Resource 6: Elements found in Africa

Background information / subject knowledge for teacher

Elements found in Africa and their uses

(Abbreviations: DRC = Democratic Republic of Congo, RSA = Republic of South Africa)
ElementFound where (figures in brackets represent the approximate proportion of current world reserves)         Uses

Botswana (16%)

DRC (15%)

RSA (7%)

Angola (3%)

Jewellery, cell phones, calculators, personal digital assistants, global positioning system units (GPS) and satellites (as a lubricant – in the zero gravity of space oil-based lubricants would volatilise) and other small electronic devices. Most large electronic appliances such as television sets also contain gold. The electronic applications utilise gold’s excellent electrical conductivity. Gold is also widely used for dental fillings because of its lack of reactivity.       
AluminiumGuinea (as bauxite, 30%)Aluminium is by far the most widely used non-ferrous metal: its uses are legion; it has excellent electrical and heat conductivity and strength to density ratio. This last property accounts for its many transport uses, including aerospace. It is also used in packaging; construction, e.g. window frames, roof and wall cladding; electrical transmission cables, cooking pans and utensils, drink cans and ships’ masts.
ManganeseRSA (77%)Manganese is an essential component in many steels; including high tensile steel, which contains between 8 and 15% Mn. Manganese is also used to improve the corrosion resistance of the aluminium used to manufacture food cans.
VanadiumRSALike manganese, vanadium is used mainly in alloy steels to improve their strength, such as high speed tool steel. Vanadium pentoxide is also an important catalyst in the industrial production of sulfuric acid by the contact process.
Carbon (diamond)

DRC (16%)

Botswana (15%)

RSA (8%)

Diamond has a high resistance to corrosion and is the hardest naturally occurring substance known. Artificially produced industrial diamonds are used for applications that make use of the properties mentioned above; e.g. cutting and drilling tools in mechanical engineering, geological ore processing and crude oil exploration

Zambia (3. 5%)

RSA (0.9%)

DRC (0.3%)

Copper has excellent heat and electrical conductivity that explains its major applications in heating systems for pipework and as the conducting medium in electrical wiring. Copper is also alloyed with nickel to produce hardwearing and corrosion resistant coinage. This property also explains its use in roofing and construction; e.g. the Statue of Liberty is clad in copper about 12 mm thick.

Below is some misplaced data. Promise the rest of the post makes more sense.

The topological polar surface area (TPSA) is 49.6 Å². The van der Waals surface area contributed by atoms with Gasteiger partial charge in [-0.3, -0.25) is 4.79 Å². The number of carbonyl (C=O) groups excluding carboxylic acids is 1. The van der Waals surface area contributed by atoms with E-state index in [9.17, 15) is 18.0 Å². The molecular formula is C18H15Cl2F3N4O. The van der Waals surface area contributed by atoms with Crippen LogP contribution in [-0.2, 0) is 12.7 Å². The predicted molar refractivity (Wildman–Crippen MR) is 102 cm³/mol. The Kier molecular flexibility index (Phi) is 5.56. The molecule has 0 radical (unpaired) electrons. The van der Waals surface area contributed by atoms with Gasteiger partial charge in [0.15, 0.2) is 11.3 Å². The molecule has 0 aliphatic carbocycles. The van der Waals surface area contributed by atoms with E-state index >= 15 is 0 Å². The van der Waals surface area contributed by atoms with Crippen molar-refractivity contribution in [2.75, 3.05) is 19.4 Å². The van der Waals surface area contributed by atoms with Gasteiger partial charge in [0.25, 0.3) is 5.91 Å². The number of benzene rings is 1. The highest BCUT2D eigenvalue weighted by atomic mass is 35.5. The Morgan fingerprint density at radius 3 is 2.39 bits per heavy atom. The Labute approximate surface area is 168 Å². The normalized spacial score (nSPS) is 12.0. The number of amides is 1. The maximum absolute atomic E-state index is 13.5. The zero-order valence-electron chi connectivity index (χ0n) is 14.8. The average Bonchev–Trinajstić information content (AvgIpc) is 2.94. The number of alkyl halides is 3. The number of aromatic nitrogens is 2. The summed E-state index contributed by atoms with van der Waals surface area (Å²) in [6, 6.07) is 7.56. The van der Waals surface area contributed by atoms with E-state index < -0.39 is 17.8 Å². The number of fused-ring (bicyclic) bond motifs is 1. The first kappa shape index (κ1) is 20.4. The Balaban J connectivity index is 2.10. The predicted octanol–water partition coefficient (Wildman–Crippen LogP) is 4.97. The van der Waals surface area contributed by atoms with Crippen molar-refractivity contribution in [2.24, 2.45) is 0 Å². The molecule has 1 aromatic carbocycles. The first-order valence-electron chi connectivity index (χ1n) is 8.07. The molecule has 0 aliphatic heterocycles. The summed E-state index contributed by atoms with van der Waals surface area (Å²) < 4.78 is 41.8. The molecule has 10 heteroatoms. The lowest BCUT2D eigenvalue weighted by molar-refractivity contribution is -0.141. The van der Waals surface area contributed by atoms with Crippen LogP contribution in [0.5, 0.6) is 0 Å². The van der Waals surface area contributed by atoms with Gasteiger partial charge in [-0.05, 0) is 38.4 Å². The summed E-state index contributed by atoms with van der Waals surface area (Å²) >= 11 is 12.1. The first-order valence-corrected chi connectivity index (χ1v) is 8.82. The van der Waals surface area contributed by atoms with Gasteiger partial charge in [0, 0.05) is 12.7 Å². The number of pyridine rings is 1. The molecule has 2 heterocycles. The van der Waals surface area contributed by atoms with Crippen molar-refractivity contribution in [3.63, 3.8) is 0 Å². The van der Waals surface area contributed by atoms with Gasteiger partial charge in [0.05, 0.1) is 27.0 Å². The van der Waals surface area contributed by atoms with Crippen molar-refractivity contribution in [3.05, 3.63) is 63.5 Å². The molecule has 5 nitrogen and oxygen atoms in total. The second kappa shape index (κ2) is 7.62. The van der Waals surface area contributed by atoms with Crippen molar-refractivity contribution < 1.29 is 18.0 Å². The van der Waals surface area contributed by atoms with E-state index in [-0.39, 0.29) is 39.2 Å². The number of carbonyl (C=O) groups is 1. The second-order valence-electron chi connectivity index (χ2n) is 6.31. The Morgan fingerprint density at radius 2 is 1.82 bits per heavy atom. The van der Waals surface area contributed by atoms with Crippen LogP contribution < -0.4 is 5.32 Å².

CobaltZambiaPermanent magnets. Cobalt is also used in alloy steels to produce so-called ‘super alloys’ that have extremely high strength even at temperatures approaching their melting points. This means that they are widely used in jet engines. The isotope cobalt-60 is a gamma-ray emitter and used in radiotherapy and medical equipment and food sterilisation.

RSA (84%)

Zimbabwe (3. 4%)

Chromium has extremely high corrosion resistance that explains its use in steel alloying. 14% chromium or above produces stainless steel. Chromium oxide is used in the manufacture of magnetic tape used in cassettes. In the past, chromium compounds were also widely used to make paints and pigments, such as chrome yellow, but are less so nowadays due to concerns about their long-term environmental effects.
Platinum group metals (PGMs) which include Platinum, Osmium, Iridium, Palladium, Rhodium and RutheniumRSA (58%) The PGMs are all extremely resistant to corrosion. This and their bright, attractive lustre, explains their use in the manufacture of jewellery. They all have several stable oxidation states which makes them ideal for use as catalysts in many industrial processes. They are used in the manufacture of motor vehicle catalytic convertors.

Namibia (7%)


RSA(1. 5%)

Most uranium is used in the manufacture of nuclear weapon systems and nuclear reactors. However, relatively tiny amounts are also used in medical imaging and smoke detectors. Uranium accounts for about 5% of the world’s non-renewable energy sources.

Questions that your students could consider

  • Choose an element (e.g. aluminium, copper) and find out where it is mined and how it is extracted. What are the challenges and opportunities for local people?
  • Choose an element that is mined in their country e.g. copper and find out about the history surrounding the industry. What are the lessons for the future?
  • Open-cast mining – what is it and what are the environmental implications?
  • Gold – what effect does the discovery of a valuable mineral have on a local area? How can the beneficial effects be maximised?
  • Galamsey mining has become increasingly common amongst the youth in Ghana and other African countries. What are the dangers and environmental effects of this illegal activity?

Resource 5: Mining Tantalum – a controversial issue

Section 5 : States of matter